(Torrington, CT) – Summer is here and so is the hot weather. The caregivers at Charlotte Hungerford Hospital want to ensure that all kids, athletes and residents alike in the Northwest corner take the appropriate precautions to prevent heat illness during the hot summer months.
Dehydration and heat illness associated with exercising or spending extended periods of time in warm temperatures or direct sun can take its toll and many may not be aware of the potential serious effects it may have on the body.
What can you do to avoid heat illness? Keep hydrated with sports drinks which are better than water alone since they are formulated to be well absorbed by the body and to replace important minerals and electrolytes being lost in sweat. Other important measures include not push your limits during times of intense heat by knowing when to slow down, rest or stop. Wear light-colored, loose fitting clothing and take frequent breaks in the shade also help.
Tips to keep cool:
- Stay in air-conditioned buildings as much as possible
- Find an air-conditioned shelter or local cooling center if available
- Do not rely on a fan as your primary cooling device
- Avoid direct sunlight
- Wear lightweight, light-colored clothing
- Take cool showers or baths
Make sure to stay hydrated!
- Drink more water than usual
- Don’t wait until you’re thirsty to drink more fluids
- Drink from two to four cups of water every hour while working or exercising outside
- Avoid caffeine, alcohol or liquids containing high amounts of sugar
Heat illness is a general term that describes a broad spectrum of symptoms and can include:
- Heat Stroke: High body temperature (may reach 104’F-105’F or higher), nausea and vomiting, seizures, disorientation or delirium, coma, decreased urination.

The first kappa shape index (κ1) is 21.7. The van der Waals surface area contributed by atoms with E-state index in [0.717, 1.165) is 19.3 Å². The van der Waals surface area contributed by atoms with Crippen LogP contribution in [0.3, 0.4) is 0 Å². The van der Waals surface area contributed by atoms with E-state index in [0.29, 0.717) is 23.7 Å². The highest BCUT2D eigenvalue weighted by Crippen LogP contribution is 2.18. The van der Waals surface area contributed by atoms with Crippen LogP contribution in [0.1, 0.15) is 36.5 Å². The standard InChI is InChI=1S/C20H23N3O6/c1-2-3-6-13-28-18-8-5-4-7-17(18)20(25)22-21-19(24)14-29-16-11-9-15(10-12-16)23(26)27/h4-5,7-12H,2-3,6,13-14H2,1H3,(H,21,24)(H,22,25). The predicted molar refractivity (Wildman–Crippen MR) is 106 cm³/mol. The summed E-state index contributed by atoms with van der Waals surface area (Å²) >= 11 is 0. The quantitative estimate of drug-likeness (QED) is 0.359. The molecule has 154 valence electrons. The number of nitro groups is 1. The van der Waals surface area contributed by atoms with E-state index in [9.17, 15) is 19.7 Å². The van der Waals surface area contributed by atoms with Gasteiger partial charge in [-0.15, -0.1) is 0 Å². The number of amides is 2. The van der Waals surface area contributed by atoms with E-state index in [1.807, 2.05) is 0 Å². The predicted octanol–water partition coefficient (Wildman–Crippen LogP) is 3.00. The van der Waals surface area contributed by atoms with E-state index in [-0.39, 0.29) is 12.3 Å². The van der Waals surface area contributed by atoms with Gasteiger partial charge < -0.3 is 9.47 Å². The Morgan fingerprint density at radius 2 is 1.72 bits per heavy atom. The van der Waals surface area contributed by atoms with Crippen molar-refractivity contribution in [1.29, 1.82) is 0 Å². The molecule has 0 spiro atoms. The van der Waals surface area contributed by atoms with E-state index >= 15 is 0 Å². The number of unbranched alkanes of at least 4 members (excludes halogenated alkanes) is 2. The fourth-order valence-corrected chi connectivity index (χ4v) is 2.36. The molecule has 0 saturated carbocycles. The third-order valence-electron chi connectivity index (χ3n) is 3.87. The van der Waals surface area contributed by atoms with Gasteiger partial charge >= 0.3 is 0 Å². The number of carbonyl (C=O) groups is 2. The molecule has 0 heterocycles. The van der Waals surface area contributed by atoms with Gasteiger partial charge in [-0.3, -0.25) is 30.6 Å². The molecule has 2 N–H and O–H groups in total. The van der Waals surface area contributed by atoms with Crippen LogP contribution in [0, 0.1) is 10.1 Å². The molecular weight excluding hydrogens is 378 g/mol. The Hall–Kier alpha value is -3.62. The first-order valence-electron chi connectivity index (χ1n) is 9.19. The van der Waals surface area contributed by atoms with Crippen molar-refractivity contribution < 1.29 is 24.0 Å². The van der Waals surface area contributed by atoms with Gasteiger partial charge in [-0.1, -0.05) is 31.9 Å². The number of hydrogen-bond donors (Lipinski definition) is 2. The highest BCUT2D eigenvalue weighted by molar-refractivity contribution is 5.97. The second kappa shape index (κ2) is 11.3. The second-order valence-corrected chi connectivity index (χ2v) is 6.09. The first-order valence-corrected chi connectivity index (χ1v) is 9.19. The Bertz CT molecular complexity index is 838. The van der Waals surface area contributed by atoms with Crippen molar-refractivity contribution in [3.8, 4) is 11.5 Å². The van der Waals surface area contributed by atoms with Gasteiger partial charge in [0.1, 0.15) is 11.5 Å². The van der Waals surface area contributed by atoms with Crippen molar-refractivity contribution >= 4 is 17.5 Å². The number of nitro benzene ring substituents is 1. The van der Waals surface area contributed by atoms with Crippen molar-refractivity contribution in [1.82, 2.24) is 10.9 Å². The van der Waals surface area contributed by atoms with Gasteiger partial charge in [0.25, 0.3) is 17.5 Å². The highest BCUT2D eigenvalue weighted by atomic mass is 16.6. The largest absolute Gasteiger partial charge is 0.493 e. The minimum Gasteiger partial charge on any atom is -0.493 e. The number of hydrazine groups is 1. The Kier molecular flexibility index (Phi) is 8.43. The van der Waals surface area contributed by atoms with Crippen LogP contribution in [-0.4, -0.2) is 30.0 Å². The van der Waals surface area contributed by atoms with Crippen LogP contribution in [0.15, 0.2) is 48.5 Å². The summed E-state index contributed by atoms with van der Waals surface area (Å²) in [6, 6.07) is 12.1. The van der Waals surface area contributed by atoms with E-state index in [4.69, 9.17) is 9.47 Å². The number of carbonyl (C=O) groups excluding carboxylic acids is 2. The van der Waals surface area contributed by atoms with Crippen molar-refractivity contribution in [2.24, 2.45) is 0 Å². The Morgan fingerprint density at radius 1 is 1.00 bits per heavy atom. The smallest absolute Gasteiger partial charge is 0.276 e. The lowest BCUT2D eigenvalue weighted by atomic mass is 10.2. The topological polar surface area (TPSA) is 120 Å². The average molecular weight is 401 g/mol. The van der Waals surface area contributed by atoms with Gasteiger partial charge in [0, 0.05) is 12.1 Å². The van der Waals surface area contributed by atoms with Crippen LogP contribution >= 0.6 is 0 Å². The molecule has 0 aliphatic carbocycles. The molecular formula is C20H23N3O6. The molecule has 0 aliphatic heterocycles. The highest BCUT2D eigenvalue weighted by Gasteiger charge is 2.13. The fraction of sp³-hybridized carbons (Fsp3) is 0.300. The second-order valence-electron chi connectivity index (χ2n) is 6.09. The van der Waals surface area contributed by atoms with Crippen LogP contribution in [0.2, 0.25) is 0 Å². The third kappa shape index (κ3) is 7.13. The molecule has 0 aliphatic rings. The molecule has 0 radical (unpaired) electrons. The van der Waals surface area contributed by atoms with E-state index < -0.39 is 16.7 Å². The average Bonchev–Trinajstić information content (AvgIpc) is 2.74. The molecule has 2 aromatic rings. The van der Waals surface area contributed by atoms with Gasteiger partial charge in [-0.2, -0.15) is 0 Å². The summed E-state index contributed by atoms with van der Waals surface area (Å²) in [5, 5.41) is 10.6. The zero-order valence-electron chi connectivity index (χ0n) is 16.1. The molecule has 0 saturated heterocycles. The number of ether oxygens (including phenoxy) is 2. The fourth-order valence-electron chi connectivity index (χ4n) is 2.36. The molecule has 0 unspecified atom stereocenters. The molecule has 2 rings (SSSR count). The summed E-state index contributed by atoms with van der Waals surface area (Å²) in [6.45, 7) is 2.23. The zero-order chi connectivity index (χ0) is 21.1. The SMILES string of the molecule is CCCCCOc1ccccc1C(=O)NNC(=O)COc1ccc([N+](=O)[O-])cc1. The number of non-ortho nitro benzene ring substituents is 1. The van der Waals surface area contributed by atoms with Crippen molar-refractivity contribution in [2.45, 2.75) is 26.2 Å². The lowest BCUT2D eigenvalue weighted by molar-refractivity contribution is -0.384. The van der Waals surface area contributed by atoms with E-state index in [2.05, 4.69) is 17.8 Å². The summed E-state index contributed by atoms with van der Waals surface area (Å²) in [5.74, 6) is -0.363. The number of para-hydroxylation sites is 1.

- Heat Cramps: Painful cramps of the abdominal muscles, arms or legs.
- Heat Exhaustion: Profuse sweating, fatigue, headache, nausea, vomiting, chills, weakness, excessive thirst.
- Heat Syncope: Weakness, dizziness or fainting associated with exercising in heat.
Children and the elderly are much more vulnerable to heat related illness than healthy adults. Certain medical problems like diabetes, obesity and heart disease increase the risks associated with heat illness as does alcohol consumption and some medications that slow sweat production such as antihistamines, tricyclic antidepressants and diuretics.
If you experience what you believe to be severe symptoms of heat illness, go to the nearest Emergency Room. The Charlotte Hungerford Hospital’s ER at 540 Litchfield Street is open 24 hours a day 365 days a year. CHH Emergency & Medical Care at 115 Spencer Street, Winsted, is open 7 days a week from 9 a.m. to 9 p.m. Visit www.charlottehungertford.org for information.
The Charlotte Hungerford Hospital is a 109 bed, general acute care hospital located in Torrington, Connecticut, that serves as a regional health care resource for 100,000 residents of Litchfield County and Northwest Connecticut. One Thousand Caregivers, One Job, Your Health.